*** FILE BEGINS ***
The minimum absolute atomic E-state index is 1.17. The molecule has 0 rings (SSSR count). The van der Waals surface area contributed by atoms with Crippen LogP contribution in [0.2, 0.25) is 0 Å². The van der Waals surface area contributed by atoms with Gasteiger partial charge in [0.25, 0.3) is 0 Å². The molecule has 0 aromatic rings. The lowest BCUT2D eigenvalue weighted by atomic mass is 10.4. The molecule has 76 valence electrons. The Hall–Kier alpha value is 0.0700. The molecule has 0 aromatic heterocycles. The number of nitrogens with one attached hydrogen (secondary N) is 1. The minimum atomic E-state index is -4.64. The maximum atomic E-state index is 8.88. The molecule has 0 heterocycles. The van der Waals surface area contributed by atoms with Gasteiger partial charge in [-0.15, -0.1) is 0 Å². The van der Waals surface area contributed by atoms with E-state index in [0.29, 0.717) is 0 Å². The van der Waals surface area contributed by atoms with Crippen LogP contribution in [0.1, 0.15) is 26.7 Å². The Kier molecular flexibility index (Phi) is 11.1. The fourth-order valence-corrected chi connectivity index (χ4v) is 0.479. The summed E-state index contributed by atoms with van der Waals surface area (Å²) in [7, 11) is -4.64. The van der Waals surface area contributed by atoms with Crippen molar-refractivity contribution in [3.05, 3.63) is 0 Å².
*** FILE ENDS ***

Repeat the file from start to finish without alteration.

The minimum absolute atomic E-state index is 1.17. The molecule has 0 rings (SSSR count). The van der Waals surface area contributed by atoms with Crippen LogP contribution in [0.2, 0.25) is 0 Å². The van der Waals surface area contributed by atoms with Gasteiger partial charge in [0.25, 0.3) is 0 Å². The molecule has 0 aromatic rings. The lowest BCUT2D eigenvalue weighted by atomic mass is 10.4. The molecule has 76 valence electrons. The Hall–Kier alpha value is 0.0700. The molecule has 0 aromatic heterocycles. The number of nitrogens with one attached hydrogen (secondary N) is 1. The minimum atomic E-state index is -4.64. The maximum atomic E-state index is 8.88. The molecule has 0 heterocycles. The van der Waals surface area contributed by atoms with Gasteiger partial charge in [-0.15, -0.1) is 0 Å². The van der Waals surface area contributed by atoms with E-state index in [0.29, 0.717) is 0 Å². The van der Waals surface area contributed by atoms with Crippen LogP contribution in [0.1, 0.15) is 26.7 Å². The Kier molecular flexibility index (Phi) is 11.1. The fourth-order valence-corrected chi connectivity index (χ4v) is 0.479. The summed E-state index contributed by atoms with van der Waals surface area (Å²) in [7, 11) is -4.64. The van der Waals surface area contributed by atoms with Crippen molar-refractivity contribution in [3.05, 3.63) is 0 Å².